As we stand at the ferry dock in Jharkhand, looking out over the Ganga as it courses into West Bengal, Tarikul points out the old channel and the new. “Everyone in this area of West Bengal has lost everything to the river—some lost homes and land eroded 17 times, lost completely to the river,” he says. Tarikul has lost homes and land thrice.
Professor Kalyan Rudra, chairman of the West Bengal Pollution Control Board, has worked extensively on this problem and studied the geomorphology of the area. In a 2004 paper he explained the situation. He states, “Deltaic rivers have a tendency to oscillate widely. This ‘swatch of meander sweep’ is proportional to the discharge flowing through the river.
The case of the Ganga in West Bengal is quite different. The river in this stretch upstream of the Ganga is so clogged with sediment that it is compelled to alter course. The mighty river even threatens to outflank the Farakka Barrage and open a new route through the presently moribund channels of Kalindri and Mahananda.”
The Kalindri today has no water flowing through it. It is lush with paddy fields. The Mahananda, on the other hand, flows thinly through the loud press of Malda town.
Unlike earthquakes and floods, erosion is not considered a “natural disaster” in the calculus of bureaucracy. Thus, where governments are quick to announce “relief” in the event of a disaster, loss due to erosion is neither calculated, nor compensated.
“We lose our world,” Tarikul says. “Everything goes into the river, leaving us empty-handed. And the government does not consider this a disaster—there are no allocations of funds for relief.
“Raat ko zamindar, savere ko bhikari (We go to sleep as landowners and wake-up as beggars),” he says.
Lost and found—and lost again
As the Ganga ploughs through the plains, it regurgitates the sediment and soil as sandbar islands known as chars. These chars are birthed by the river, and reclaimed, and birthed again elsewhere; they defy standard land/water classifications, and “belong” to no one.
When it appeared, it showed up on the wrong side of the Jharkhand-West Bengal border—which, unlike other state borders, is not fixed. For some inexplicable reason, the Survey of India demarcated a part of the border between the two states as “the path the Ganga takes”.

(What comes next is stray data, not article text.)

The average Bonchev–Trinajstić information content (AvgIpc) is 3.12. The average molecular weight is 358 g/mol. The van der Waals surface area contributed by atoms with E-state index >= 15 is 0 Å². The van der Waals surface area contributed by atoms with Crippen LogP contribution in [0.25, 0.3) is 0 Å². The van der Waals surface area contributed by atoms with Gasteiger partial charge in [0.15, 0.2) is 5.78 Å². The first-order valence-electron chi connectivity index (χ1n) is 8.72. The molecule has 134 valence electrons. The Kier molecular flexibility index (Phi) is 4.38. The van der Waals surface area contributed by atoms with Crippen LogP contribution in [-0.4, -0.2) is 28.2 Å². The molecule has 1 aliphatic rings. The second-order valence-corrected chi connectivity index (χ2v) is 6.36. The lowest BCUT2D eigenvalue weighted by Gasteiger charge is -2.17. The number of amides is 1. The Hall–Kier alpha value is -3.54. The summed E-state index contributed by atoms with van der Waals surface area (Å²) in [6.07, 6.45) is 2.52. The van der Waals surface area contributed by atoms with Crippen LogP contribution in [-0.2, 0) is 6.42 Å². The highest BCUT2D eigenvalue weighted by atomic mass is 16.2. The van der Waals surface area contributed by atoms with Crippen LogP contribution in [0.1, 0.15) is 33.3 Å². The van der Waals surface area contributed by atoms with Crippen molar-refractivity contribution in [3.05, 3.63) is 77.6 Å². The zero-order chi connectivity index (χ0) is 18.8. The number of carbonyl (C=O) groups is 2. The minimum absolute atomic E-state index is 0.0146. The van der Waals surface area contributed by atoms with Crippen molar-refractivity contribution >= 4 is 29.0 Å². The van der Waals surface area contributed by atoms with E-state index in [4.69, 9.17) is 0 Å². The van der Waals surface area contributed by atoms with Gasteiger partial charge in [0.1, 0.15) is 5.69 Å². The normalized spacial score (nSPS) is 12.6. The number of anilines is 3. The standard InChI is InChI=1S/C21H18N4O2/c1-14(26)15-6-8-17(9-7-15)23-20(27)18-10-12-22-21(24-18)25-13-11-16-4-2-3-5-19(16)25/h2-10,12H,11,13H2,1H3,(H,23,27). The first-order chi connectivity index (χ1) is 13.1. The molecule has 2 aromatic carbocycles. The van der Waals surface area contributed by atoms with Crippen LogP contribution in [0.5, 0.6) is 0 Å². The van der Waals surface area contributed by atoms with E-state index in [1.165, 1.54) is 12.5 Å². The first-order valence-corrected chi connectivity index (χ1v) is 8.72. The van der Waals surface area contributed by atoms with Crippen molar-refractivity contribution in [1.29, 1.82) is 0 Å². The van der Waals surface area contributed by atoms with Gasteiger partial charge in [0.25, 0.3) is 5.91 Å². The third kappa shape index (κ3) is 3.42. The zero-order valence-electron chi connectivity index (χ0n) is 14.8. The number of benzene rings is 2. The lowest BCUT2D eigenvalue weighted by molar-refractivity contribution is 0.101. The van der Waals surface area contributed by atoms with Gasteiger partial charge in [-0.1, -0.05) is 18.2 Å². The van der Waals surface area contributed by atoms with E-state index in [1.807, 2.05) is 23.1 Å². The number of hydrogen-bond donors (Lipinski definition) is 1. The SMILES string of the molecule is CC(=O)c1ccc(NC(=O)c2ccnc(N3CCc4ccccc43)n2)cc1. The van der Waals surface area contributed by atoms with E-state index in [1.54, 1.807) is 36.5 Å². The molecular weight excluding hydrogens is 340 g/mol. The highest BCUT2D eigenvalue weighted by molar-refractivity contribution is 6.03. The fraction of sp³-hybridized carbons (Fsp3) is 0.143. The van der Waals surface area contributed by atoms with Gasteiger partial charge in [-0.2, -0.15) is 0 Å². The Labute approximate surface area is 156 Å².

The problem is that the Ganga adheres to no permanent path. It moves. A lot. And the border moves with it.
Neither side likes the idea; both dispute the border. Jharkhand claims this char (which has over time added more sediment and joined the mainland) as its own—but it does not claim the people who live on it. Thus the people of Palash Gachhi are nominally Bengalis living in Jharkhand—they fall between bureaucratic cracks and can avail of no services from either state.
Anecdotal evidence supports the belief that infant and maternal mortality on these chars is inordinately high, for most births occur at home, with no proper medical oversight. State averages bury these local spikes.
Since it’s difficult to make a living off the char, the men go looking for jobs elsewhere. Some leave home when they are only 12 for Mumbai.
The house has sheltered him for 12 years—long enough to nurture a sense of security. Except that, the river has crept up too—it’s just 500m from his door.
“Often, they start this useless work in the monsoon, which is stupid. How can you work on fortifying the bank-line when the soil is already wet with rain?” asks Tarikul, who has seen it all before.
I interrupt. Are you not angry? I ask.
He laughs. He picks up a plate.
“How much can this plate hold?” he asks. “You can fill it only so much. After that, there’s nowhere to go. My anger is like that. I could hold only so much. It overflowed, and then it disappeared. I am pushing 60. After seven losses, I still have a roof over my head.
“I don’t know how much longer it will last—the river keeps pushing closer. But for now I have a roof, and I am grateful.”